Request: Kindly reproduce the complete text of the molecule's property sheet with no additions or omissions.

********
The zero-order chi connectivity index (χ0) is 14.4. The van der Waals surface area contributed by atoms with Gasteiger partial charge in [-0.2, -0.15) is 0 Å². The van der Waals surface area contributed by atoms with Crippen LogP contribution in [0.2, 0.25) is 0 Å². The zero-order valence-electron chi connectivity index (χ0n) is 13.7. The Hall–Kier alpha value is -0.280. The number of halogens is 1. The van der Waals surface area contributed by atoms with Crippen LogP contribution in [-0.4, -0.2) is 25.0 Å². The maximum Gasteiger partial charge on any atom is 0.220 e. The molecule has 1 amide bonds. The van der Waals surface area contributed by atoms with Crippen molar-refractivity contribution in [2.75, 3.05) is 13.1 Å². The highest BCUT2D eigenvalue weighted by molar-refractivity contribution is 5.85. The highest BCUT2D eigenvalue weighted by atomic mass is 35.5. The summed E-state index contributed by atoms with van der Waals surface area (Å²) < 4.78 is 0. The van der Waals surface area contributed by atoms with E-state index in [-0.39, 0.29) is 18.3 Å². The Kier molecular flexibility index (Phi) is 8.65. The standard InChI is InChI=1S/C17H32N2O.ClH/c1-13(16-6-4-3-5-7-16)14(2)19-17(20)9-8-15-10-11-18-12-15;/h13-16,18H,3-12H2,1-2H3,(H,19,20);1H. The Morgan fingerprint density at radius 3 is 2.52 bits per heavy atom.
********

The zero-order chi connectivity index (χ0) is 14.4. The van der Waals surface area contributed by atoms with Gasteiger partial charge in [-0.2, -0.15) is 0 Å². The van der Waals surface area contributed by atoms with Crippen LogP contribution in [0.2, 0.25) is 0 Å². The zero-order valence-electron chi connectivity index (χ0n) is 13.7. The Hall–Kier alpha value is -0.280. The number of halogens is 1. The van der Waals surface area contributed by atoms with Crippen LogP contribution in [-0.4, -0.2) is 25.0 Å². The maximum Gasteiger partial charge on any atom is 0.220 e. The molecule has 1 amide bonds. The van der Waals surface area contributed by atoms with Crippen molar-refractivity contribution in [2.75, 3.05) is 13.1 Å². The highest BCUT2D eigenvalue weighted by molar-refractivity contribution is 5.85. The highest BCUT2D eigenvalue weighted by atomic mass is 35.5. The summed E-state index contributed by atoms with van der Waals surface area (Å²) < 4.78 is 0. The van der Waals surface area contributed by atoms with E-state index in [-0.39, 0.29) is 18.3 Å². The Kier molecular flexibility index (Phi) is 8.65. The standard InChI is InChI=1S/C17H32N2O.ClH/c1-13(16-6-4-3-5-7-16)14(2)19-17(20)9-8-15-10-11-18-12-15;/h13-16,18H,3-12H2,1-2H3,(H,19,20);1H. The Morgan fingerprint density at radius 3 is 2.52 bits per heavy atom.